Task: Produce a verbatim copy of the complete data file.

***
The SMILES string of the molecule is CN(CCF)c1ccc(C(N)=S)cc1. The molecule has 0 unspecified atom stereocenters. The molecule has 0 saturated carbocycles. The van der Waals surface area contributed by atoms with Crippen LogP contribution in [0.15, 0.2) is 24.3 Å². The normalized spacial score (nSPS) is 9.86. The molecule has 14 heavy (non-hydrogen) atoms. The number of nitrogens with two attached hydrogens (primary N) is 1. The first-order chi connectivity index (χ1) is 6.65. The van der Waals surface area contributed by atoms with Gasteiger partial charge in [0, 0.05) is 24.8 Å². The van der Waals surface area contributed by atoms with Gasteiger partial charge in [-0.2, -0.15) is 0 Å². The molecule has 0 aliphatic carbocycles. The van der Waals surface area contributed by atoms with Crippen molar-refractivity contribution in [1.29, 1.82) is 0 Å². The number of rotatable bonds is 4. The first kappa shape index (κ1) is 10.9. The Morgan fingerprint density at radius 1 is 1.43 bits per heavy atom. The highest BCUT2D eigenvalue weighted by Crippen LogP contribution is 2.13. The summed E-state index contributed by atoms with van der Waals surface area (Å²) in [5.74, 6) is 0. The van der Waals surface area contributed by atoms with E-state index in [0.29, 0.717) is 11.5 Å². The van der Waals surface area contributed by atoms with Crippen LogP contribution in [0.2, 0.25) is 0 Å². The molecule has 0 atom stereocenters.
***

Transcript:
The SMILES string of the molecule is CN(CCF)c1ccc(C(N)=S)cc1. The molecule has 0 unspecified atom stereocenters. The molecule has 0 saturated carbocycles. The van der Waals surface area contributed by atoms with Crippen LogP contribution in [0.15, 0.2) is 24.3 Å². The normalized spacial score (nSPS) is 9.86. The molecule has 14 heavy (non-hydrogen) atoms. The number of nitrogens with two attached hydrogens (primary N) is 1. The first-order chi connectivity index (χ1) is 6.65. The van der Waals surface area contributed by atoms with Gasteiger partial charge in [0, 0.05) is 24.8 Å². The van der Waals surface area contributed by atoms with Gasteiger partial charge in [-0.2, -0.15) is 0 Å². The molecule has 0 aliphatic carbocycles. The van der Waals surface area contributed by atoms with Crippen molar-refractivity contribution in [1.29, 1.82) is 0 Å². The number of rotatable bonds is 4. The first kappa shape index (κ1) is 10.9. The Morgan fingerprint density at radius 1 is 1.43 bits per heavy atom. The highest BCUT2D eigenvalue weighted by Crippen LogP contribution is 2.13. The summed E-state index contributed by atoms with van der Waals surface area (Å²) in [5.74, 6) is 0. The van der Waals surface area contributed by atoms with E-state index in [0.29, 0.717) is 11.5 Å². The van der Waals surface area contributed by atoms with Crippen LogP contribution in [0.2, 0.25) is 0 Å². The molecule has 0 atom stereocenters.